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UN makes new appeal for humanitarian aid, citing wars in Syria, Iraq, Africa

Valerie Amos, UN Under-Secretary-General for Humanitarian Affairs, and Antonio Guterres, UN High Commissioner for Refugees, at press conference on launch of UN Global Humanitarian Appeal for 2015, requesting $16.4 dollars from donors, held at the Palais des Nations, Geneva, December 8, 2014.
Valerie Amos, UN Under-Secretary-General for Humanitarian Affairs, and Antonio Guterres, UN High Commissioner for Refugees, at press conference on launch of UN Global Humanitarian Appeal for 2015, requesting $16.4 dollars from donors, held at the Palais des Nations, Geneva, December 8, 2014. McClatchy

The United Nations on Monday called on its members to provide $16.4 billion in 2015 for refugee assistance, 27 percent more than it requested in its initial appeal for 2014.

Much of the need for humanitarian aid next year is fueled by the civil war in Syria, where the U.N. estimates 12.2 million people, more than half the country’s estimated population of 23 million, are in need of assistance.

But 11 other countries also need help, the U.N. said, including the Central African Republic, Iraq and South Sudan, which, when combined with Syria, will eat up 70 percent of the resources set aside to assist people forced from their homes by violence.

“We ask donors for more and more funding for our appeals” every year, said Valerie Amos, the U.N.’s undersecretary general for humanitarian affairs and emergency relief. “But as needs rise, the resources gap is widening.”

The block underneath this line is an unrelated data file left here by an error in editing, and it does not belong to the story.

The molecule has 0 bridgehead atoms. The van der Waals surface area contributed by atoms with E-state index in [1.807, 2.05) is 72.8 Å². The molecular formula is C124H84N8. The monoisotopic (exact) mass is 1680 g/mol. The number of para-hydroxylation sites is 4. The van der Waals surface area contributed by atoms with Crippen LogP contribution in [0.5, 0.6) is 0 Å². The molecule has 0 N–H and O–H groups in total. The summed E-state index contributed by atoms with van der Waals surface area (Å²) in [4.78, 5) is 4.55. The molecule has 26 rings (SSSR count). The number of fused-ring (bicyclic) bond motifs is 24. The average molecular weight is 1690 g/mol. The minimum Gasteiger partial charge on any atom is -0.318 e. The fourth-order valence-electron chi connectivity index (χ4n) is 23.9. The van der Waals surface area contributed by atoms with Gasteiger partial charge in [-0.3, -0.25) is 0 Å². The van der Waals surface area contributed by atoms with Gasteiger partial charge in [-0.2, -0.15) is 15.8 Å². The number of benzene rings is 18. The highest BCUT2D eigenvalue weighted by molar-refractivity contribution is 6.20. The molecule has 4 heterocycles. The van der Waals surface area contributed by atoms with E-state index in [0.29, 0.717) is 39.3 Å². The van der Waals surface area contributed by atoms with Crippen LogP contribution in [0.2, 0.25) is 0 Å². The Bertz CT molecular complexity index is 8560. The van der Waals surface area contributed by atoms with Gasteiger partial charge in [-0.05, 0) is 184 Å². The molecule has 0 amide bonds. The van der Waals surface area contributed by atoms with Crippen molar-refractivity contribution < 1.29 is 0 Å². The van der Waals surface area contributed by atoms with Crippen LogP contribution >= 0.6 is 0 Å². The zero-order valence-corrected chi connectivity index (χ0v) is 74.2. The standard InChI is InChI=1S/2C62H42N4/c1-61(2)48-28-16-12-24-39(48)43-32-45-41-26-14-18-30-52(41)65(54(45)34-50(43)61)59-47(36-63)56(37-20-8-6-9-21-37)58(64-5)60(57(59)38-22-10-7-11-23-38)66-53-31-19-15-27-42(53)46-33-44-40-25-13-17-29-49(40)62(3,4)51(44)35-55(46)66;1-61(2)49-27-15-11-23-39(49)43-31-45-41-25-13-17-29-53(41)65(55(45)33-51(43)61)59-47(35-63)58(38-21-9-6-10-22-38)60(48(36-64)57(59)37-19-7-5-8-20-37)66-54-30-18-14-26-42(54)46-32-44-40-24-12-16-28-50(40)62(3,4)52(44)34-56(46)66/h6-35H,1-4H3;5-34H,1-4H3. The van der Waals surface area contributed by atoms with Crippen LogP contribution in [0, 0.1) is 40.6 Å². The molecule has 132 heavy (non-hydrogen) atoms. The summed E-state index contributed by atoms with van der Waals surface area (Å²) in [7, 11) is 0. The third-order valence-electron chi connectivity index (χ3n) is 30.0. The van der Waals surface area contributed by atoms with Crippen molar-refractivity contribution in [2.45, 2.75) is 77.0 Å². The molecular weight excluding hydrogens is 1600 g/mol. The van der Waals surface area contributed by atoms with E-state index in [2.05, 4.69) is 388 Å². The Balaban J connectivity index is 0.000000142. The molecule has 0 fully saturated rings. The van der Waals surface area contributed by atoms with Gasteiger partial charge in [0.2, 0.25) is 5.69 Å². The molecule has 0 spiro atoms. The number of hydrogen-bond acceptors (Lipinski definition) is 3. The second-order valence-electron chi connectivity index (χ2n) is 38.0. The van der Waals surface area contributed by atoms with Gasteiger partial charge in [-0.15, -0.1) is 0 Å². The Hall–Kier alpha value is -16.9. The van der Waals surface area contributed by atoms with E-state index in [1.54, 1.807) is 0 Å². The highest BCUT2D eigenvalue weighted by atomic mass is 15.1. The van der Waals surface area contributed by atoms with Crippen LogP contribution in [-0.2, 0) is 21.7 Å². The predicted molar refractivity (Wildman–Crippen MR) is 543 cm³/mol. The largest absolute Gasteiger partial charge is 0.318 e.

Syria remains the most pressing problem, U.N. officials said, calling it “the world’s largest protection crisis.”

The U.N. appeal noted that the growth of Syrians in need of help has been exponential. In June 2012, the U.N. said, the number of Syrian refugees in neighboring countries numbered 78,000. By the end of that year, the number had reached 525,000. Now they number more than 3.25 million.

But Syria is not alone. Antonio Guterres, the U.N.’s high commissioner for refugees, said that the U.N. estimated in 2012 that 23,000 people were displaced by conflict every day. That number grew to 32,000 in 2013, and while not tabulated yet for 2014, it is expected to have grown again.

“Today’s needs are at unprecedented levels, and without more support there is simply no way to respond to the humanitarian situations we’re seeing in region after region and in conflict after conflict,” Guterres said.

The U.N. estimates that it will need $2.8 billion to help people displaced inside Syria this year, $3.2 billion to assist Syrians in other countries, and $1.26 billion to help countries that have taken Syrians in to meet the added expenses of hundreds of thousands of new residents.

For Iraq, the U.N. is seeking $1.2 billion to assist 5.2 million people in dire straits, including 2.2 million in areas under the control of Islamic State.

The appeal also seeks $612.9 million to assist 2 million people in the war-torn Central African Republic, and another $298 million to assist 461,164 Central African Republic refugees who’ve fled to neighboring countries. The tab for helping 4.1 million people in South Sudan is $1.8 billion, and $783.9 million for refugees who fled to neighboring countries.

Then there’s $405.4 million to help 3.8 million people in Afghanistan and $1 billion to help 4.4 million people in Sudan.

All told, the U.N. said it expects to seek funds for crises in 22 countries worldwide, including a separate appeal that will be made for crises in the Sahel region of Africa.

And the amount is likely to rise. In 2014, the U.N. started by asking for $12.9 billion, then the largest initial request ever, but by the end will have sought $17.9 billion to help over 76 million people in 31 countries.

Donors have so far come through with only 52 percent of that amount, Amos said.

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